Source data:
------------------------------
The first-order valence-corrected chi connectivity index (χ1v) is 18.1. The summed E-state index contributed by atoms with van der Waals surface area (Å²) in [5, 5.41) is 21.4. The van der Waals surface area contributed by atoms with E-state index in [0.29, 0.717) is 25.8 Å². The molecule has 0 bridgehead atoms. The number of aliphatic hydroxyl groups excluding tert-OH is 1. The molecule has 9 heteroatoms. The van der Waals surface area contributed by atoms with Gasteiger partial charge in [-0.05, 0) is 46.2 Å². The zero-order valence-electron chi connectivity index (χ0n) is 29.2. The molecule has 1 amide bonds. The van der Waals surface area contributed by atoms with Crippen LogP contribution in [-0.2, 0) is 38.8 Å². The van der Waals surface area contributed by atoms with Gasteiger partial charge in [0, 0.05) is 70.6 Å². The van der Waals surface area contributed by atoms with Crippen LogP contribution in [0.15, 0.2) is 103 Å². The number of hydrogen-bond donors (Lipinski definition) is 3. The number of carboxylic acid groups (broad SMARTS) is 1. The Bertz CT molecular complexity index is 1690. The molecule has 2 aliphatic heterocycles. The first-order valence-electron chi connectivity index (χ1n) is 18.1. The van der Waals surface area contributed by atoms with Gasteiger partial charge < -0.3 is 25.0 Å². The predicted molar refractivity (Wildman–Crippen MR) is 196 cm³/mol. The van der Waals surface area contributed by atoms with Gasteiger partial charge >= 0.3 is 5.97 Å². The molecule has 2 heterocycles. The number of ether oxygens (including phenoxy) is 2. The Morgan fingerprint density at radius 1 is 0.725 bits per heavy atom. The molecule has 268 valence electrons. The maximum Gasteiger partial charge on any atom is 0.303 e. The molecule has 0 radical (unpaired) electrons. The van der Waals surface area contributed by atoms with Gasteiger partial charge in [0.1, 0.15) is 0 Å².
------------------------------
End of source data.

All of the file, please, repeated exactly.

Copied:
The first-order valence-corrected chi connectivity index (χ1v) is 18.1. The summed E-state index contributed by atoms with van der Waals surface area (Å²) in [5, 5.41) is 21.4. The van der Waals surface area contributed by atoms with E-state index in [0.29, 0.717) is 25.8 Å². The molecule has 0 bridgehead atoms. The number of aliphatic hydroxyl groups excluding tert-OH is 1. The molecule has 9 heteroatoms. The van der Waals surface area contributed by atoms with Gasteiger partial charge in [-0.05, 0) is 46.2 Å². The zero-order valence-electron chi connectivity index (χ0n) is 29.2. The molecule has 1 amide bonds. The van der Waals surface area contributed by atoms with Crippen LogP contribution in [-0.2, 0) is 38.8 Å². The van der Waals surface area contributed by atoms with Gasteiger partial charge in [0, 0.05) is 70.6 Å². The van der Waals surface area contributed by atoms with Crippen LogP contribution in [0.15, 0.2) is 103 Å². The number of hydrogen-bond donors (Lipinski definition) is 3. The number of carboxylic acid groups (broad SMARTS) is 1. The Bertz CT molecular complexity index is 1690. The molecule has 2 aliphatic heterocycles. The first-order valence-electron chi connectivity index (χ1n) is 18.1. The van der Waals surface area contributed by atoms with Gasteiger partial charge < -0.3 is 25.0 Å². The predicted molar refractivity (Wildman–Crippen MR) is 196 cm³/mol. The van der Waals surface area contributed by atoms with Gasteiger partial charge >= 0.3 is 5.97 Å². The molecule has 2 heterocycles. The number of ether oxygens (including phenoxy) is 2. The Morgan fingerprint density at radius 1 is 0.725 bits per heavy atom. The molecule has 268 valence electrons. The maximum Gasteiger partial charge on any atom is 0.303 e. The molecule has 0 radical (unpaired) electrons. The van der Waals surface area contributed by atoms with Gasteiger partial charge in [0.1, 0.15) is 0 Å².